My intention is to share the dirty details of Unread’s story with my colleagues. I especially hope that this post is useful to anyone who is considering striking out on her own, as I did last summer. Unread will no doubt be a cautionary tale for some. For others, it might be an inspiration to one-up what has been my personal best effort, proving what opportunity may still lie in the indie app market.

At the very least, I think you’ll come to agree with these takeaways:

Blood, Sweat, and Tears

I began work on Unread at the beginning of July 2013. I spent about six weeks on the overall design of the app, then plunged headfirst into Xcode, not coming up again for air until the following spring. I estimate that I worked sixty to eighty hours a week every week from July 2013 up until the launch of Unread for iPhone Version 1.0 in February 2014. Along the way were many challenges: building custom user interface navigation and controls, a vast sharing library, syncing and persistence architectures, performance tuning, etc.

Here’s what the Github punchcard looks like for Unread’s main repository:

My marriage and mental health suffered a lot because of that punchcard. I worked on Unread seven days a week, at almost any hour of the day. I think the quality and polish of Version 1.0 is due to all that extra effort, but it was physically and emotionally taxing. It’s not a sustainable way to live, and I don’t recommend it. However, if I had adhered to a saner work-week, Unread would have taken a year to finish and might not have launched at all.

Launch Week and Marketing

Thanks to the generous support of many independent writers — Federico Viticci, Shawn Blanc, Stephen Hackett, and others — Unread had a great launch week. If you use RSS or Twitter to read about what’s new in the iOS world, chances are good that you saw it mentioned once or twice.

After a huge spike in sales the first day, sales dropped in what is (to my knowledge) a typical launch week curve for iPhone apps. The week after launch, Unread was featured on the main page of the App Store. This feature did not lead to a spike in sales. Rather, it kept sales from dropping any further for that week, then tapered off. I conclude from this that an App Store feature may not be as helpful as positive, prominent reviews from influential writers.

Cumulative iPhone Sales

Here is a graph of cumulative iPhone sales, from launch to the present. The orange dotted line is the averaged trend line:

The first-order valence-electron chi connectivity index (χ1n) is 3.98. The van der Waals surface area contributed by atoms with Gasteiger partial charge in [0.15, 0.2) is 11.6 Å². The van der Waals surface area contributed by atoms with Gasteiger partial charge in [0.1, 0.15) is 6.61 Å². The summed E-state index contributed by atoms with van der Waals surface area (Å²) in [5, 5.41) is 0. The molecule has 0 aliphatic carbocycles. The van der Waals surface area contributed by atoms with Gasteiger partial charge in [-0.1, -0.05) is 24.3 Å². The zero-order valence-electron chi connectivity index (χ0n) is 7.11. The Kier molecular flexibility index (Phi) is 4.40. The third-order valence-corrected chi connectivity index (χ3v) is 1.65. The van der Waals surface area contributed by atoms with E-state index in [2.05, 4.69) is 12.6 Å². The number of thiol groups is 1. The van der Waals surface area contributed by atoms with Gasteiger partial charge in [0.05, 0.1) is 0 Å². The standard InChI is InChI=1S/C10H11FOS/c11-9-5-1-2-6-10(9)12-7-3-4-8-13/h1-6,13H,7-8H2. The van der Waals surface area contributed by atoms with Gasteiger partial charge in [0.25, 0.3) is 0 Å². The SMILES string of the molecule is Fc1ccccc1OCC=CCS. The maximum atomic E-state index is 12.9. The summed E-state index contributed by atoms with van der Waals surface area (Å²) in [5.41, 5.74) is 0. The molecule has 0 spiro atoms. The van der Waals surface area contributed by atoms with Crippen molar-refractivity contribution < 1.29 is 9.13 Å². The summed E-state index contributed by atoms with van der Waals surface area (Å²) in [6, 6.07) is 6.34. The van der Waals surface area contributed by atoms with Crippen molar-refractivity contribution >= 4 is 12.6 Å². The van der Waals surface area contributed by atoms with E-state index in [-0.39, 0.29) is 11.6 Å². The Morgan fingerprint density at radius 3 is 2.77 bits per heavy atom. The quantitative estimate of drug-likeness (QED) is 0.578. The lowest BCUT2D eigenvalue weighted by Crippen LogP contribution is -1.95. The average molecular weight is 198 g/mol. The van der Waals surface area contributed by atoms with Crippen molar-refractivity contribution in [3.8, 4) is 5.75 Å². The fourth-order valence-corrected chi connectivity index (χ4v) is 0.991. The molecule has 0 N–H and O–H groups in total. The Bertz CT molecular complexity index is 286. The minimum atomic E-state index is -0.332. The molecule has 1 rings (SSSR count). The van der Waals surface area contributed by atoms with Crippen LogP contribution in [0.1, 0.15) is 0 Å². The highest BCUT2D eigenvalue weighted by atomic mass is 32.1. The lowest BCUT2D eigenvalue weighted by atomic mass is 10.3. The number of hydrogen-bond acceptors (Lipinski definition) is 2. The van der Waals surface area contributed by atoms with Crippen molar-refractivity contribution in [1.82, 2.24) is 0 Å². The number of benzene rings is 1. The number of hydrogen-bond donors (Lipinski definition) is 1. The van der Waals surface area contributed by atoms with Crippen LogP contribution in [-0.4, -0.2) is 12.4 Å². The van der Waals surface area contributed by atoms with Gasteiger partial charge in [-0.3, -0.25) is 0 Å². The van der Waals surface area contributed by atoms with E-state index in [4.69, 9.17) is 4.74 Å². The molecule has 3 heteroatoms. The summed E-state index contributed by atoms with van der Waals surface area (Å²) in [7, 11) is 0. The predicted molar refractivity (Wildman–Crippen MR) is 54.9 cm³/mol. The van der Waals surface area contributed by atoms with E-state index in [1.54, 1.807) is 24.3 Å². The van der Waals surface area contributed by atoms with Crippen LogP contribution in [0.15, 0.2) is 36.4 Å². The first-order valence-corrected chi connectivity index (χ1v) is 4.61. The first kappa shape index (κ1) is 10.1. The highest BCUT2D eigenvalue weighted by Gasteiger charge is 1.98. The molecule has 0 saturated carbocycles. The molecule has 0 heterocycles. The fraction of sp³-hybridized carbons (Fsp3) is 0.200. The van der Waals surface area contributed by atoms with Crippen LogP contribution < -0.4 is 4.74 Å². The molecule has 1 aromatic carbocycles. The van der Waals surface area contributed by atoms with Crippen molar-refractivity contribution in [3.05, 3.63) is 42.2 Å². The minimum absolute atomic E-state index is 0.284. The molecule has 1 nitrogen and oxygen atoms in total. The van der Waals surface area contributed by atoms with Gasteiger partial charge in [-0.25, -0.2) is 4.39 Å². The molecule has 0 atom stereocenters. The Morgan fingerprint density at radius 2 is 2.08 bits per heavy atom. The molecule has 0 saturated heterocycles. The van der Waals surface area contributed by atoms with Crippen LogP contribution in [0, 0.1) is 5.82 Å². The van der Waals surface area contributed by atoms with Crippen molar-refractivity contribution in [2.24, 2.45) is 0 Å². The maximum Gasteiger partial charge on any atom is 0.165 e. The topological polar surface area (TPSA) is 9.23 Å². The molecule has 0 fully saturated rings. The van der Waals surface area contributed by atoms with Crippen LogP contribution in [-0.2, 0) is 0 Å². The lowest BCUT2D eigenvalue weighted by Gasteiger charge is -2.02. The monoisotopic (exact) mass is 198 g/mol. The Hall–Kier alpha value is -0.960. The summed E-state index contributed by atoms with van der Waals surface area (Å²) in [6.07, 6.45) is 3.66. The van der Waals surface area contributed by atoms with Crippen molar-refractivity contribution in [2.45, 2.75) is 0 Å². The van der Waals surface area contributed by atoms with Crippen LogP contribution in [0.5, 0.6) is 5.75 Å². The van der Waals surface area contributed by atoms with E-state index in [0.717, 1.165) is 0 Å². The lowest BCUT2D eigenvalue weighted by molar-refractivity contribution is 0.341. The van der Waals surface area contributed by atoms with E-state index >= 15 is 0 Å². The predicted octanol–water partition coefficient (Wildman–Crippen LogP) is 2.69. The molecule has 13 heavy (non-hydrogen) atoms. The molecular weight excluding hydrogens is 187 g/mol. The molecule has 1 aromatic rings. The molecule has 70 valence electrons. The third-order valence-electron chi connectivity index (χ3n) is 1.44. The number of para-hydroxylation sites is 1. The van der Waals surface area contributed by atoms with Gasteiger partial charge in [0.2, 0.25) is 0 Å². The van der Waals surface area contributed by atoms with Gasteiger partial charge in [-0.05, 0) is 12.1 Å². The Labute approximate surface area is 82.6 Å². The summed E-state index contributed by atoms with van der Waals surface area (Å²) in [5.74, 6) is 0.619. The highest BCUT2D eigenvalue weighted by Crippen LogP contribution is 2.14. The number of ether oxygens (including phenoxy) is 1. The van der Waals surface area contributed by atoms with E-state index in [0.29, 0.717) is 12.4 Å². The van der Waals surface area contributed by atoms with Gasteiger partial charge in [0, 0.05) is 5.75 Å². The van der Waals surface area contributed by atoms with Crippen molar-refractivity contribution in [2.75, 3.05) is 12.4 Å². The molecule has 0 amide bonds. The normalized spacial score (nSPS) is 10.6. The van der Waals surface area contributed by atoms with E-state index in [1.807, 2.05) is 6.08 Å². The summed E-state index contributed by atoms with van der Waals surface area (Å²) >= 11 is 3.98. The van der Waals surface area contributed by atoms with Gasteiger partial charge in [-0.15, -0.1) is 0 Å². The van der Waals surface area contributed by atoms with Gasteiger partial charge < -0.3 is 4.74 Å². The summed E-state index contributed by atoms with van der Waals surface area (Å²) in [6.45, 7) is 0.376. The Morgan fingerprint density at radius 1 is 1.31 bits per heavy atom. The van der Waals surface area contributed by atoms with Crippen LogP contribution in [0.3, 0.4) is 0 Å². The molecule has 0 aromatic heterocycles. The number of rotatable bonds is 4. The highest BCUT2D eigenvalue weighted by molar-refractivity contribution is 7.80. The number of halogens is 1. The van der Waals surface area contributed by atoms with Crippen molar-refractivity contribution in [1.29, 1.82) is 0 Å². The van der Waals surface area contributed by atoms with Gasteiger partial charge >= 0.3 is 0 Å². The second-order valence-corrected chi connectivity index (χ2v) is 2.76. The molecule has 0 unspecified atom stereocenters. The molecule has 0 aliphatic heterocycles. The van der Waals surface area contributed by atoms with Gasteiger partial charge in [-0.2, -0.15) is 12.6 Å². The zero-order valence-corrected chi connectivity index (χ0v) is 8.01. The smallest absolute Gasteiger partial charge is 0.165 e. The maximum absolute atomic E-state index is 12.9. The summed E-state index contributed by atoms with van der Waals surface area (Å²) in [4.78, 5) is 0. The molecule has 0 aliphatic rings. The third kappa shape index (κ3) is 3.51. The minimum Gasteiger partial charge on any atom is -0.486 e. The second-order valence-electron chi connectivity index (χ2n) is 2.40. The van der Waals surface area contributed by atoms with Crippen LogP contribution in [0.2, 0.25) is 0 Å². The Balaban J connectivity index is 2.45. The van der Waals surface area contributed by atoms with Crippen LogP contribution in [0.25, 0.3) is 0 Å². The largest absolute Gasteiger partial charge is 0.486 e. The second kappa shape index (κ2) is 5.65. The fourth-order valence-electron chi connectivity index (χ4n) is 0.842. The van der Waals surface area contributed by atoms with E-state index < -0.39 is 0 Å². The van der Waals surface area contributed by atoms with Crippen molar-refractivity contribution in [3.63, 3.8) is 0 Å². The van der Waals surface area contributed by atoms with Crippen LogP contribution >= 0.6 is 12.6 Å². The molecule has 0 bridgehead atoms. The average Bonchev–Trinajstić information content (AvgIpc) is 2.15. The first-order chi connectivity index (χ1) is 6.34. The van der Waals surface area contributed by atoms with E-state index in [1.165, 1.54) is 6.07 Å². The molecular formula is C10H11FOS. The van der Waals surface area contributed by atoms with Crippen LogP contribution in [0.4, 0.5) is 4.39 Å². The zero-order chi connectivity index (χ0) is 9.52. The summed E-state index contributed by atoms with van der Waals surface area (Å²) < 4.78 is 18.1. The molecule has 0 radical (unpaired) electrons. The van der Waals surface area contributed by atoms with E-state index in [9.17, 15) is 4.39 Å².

Here are the highlights from this graph. Note that these numbers are after Apple’s 30 percent cut and before I’ve set aside a portion for self-employment taxes and healthcare premiums:

Half of the lifetime sales of Unread were generated in the first five days1. It would take another 170 days (24 weeks) to generate that same amount again.

Unread for iPhone Version 1.2

Unread’s biggest mid-run spike accompanied the launch of Version 1.2 for iPhone. This was a huge update with lots of new features: two new RSS services, an image viewer, a quick way to jump between articles, etc. Version 1.2 was released on April 21st, nine weeks after the previous update.

It’s difficult to assess how much money Version 1.2 earned by itself. A close approximation might be to determine the cumulative sales between the launch of Version 1.2 and when the sales trend line returned to the previous average trend. By my estimates, this happened around May 4th, about two weeks later. That would mean Version 1.2 earned about $4,000 extra in sales, plus or minus $1K.

Since it took two months to develop, Version 1.2 earned me around $2,000/month in sales. Subtracting 40 percent for self-employment taxes2 and a $350 health care premium3, my take-home pay for that work was about $850/month.

Cumulative iPad Sales

In the interest of brevity I won’t go into detail about Unread for iPad. Here is the cumulative sales graph to date:

Suffice it to say, so far it looks like a scaled-down version of the Unread sales history:

The Bottom Line

Unread for iPhone has earned a total of $32K in App Store sales. Unread for iPad has earned $10K. After subtracting 40 percent in self-employment taxes and $350/month for health care premiums (times 12 months), the actual take-home pay from the combined sales of both apps is:

$21,000, or $1,750/month

Considering the enormous amount of effort I have put into these apps over the past year, that’s a depressing figure. I try not to think about the salary I could earn if I worked for another company, with my skills and qualifications. It’s also a solid piece of evidence that shows that paid-up-front app sales are not a sustainable way to make money on the App Store.


There are lots of things that I haven’t tried with Unread. I haven’t done any major promotions I tried several forms of promotion, for example $400 worth of promoted tweets on Twitter, coinciding with the launch of Version 1.2.4 I could have tried more. I haven’t added any in-app purchases or subscriptions, either. But Unread is a good test case nonetheless, for the following reasons: